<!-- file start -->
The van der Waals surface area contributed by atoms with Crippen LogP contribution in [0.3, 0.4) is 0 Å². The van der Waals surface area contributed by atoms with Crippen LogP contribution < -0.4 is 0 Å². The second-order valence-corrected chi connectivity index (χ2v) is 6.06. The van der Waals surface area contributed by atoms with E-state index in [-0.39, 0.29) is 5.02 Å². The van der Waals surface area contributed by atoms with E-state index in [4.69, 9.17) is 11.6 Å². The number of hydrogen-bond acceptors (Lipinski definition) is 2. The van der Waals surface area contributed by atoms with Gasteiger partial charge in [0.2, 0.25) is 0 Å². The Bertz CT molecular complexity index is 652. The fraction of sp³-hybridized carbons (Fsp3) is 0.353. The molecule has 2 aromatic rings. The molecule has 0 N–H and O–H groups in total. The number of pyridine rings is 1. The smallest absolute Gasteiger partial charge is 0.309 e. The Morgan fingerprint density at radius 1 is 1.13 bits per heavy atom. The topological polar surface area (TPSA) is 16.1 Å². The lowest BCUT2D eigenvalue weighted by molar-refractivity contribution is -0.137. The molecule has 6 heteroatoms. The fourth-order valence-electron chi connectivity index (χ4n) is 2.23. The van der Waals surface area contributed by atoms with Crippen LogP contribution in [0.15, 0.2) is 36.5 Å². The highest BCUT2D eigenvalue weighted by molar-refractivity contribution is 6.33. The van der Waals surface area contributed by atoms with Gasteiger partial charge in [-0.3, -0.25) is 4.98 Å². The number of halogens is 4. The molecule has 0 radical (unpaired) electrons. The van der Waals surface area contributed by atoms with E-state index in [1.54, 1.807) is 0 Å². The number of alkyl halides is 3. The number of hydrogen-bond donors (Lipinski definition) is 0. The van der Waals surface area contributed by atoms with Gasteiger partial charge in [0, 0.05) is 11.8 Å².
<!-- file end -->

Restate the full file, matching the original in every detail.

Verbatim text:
The van der Waals surface area contributed by atoms with Crippen LogP contribution in [0.3, 0.4) is 0 Å². The van der Waals surface area contributed by atoms with Crippen LogP contribution < -0.4 is 0 Å². The second-order valence-corrected chi connectivity index (χ2v) is 6.06. The van der Waals surface area contributed by atoms with E-state index in [-0.39, 0.29) is 5.02 Å². The van der Waals surface area contributed by atoms with E-state index in [4.69, 9.17) is 11.6 Å². The number of hydrogen-bond acceptors (Lipinski definition) is 2. The van der Waals surface area contributed by atoms with Gasteiger partial charge in [0.2, 0.25) is 0 Å². The Bertz CT molecular complexity index is 652. The fraction of sp³-hybridized carbons (Fsp3) is 0.353. The molecule has 2 aromatic rings. The molecule has 0 N–H and O–H groups in total. The number of pyridine rings is 1. The smallest absolute Gasteiger partial charge is 0.309 e. The Morgan fingerprint density at radius 1 is 1.13 bits per heavy atom. The topological polar surface area (TPSA) is 16.1 Å². The lowest BCUT2D eigenvalue weighted by molar-refractivity contribution is -0.137. The molecule has 6 heteroatoms. The fourth-order valence-electron chi connectivity index (χ4n) is 2.23. The van der Waals surface area contributed by atoms with Crippen LogP contribution in [0.15, 0.2) is 36.5 Å². The highest BCUT2D eigenvalue weighted by molar-refractivity contribution is 6.33. The van der Waals surface area contributed by atoms with Gasteiger partial charge in [-0.3, -0.25) is 4.98 Å². The number of halogens is 4. The molecule has 0 radical (unpaired) electrons. The van der Waals surface area contributed by atoms with E-state index in [1.54, 1.807) is 0 Å². The number of alkyl halides is 3. The number of hydrogen-bond donors (Lipinski definition) is 0. The van der Waals surface area contributed by atoms with Gasteiger partial charge in [0, 0.05) is 11.8 Å².